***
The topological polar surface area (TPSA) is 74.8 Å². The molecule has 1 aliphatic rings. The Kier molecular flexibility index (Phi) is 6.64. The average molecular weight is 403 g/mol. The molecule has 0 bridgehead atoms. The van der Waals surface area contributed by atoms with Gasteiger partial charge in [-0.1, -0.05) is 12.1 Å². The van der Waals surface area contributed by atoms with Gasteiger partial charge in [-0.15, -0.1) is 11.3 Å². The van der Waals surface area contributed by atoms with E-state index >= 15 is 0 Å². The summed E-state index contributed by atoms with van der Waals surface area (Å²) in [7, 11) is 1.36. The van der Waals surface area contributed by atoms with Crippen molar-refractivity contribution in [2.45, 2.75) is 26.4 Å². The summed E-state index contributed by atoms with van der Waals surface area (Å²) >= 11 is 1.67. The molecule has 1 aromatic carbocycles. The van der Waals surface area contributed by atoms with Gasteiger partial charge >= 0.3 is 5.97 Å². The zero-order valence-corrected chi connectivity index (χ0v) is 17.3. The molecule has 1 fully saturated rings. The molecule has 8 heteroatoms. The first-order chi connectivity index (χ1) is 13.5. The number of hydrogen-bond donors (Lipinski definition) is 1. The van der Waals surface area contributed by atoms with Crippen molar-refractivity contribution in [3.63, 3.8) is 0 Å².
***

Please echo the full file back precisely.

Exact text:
The topological polar surface area (TPSA) is 74.8 Å². The molecule has 1 aliphatic rings. The Kier molecular flexibility index (Phi) is 6.64. The average molecular weight is 403 g/mol. The molecule has 0 bridgehead atoms. The van der Waals surface area contributed by atoms with Gasteiger partial charge in [-0.1, -0.05) is 12.1 Å². The van der Waals surface area contributed by atoms with Gasteiger partial charge in [-0.15, -0.1) is 11.3 Å². The van der Waals surface area contributed by atoms with E-state index >= 15 is 0 Å². The summed E-state index contributed by atoms with van der Waals surface area (Å²) in [7, 11) is 1.36. The van der Waals surface area contributed by atoms with Crippen molar-refractivity contribution in [2.45, 2.75) is 26.4 Å². The summed E-state index contributed by atoms with van der Waals surface area (Å²) >= 11 is 1.67. The molecule has 1 aromatic carbocycles. The van der Waals surface area contributed by atoms with Gasteiger partial charge >= 0.3 is 5.97 Å². The zero-order valence-corrected chi connectivity index (χ0v) is 17.3. The molecule has 1 fully saturated rings. The molecule has 8 heteroatoms. The first-order chi connectivity index (χ1) is 13.5. The number of hydrogen-bond donors (Lipinski definition) is 1. The van der Waals surface area contributed by atoms with Crippen molar-refractivity contribution in [3.63, 3.8) is 0 Å².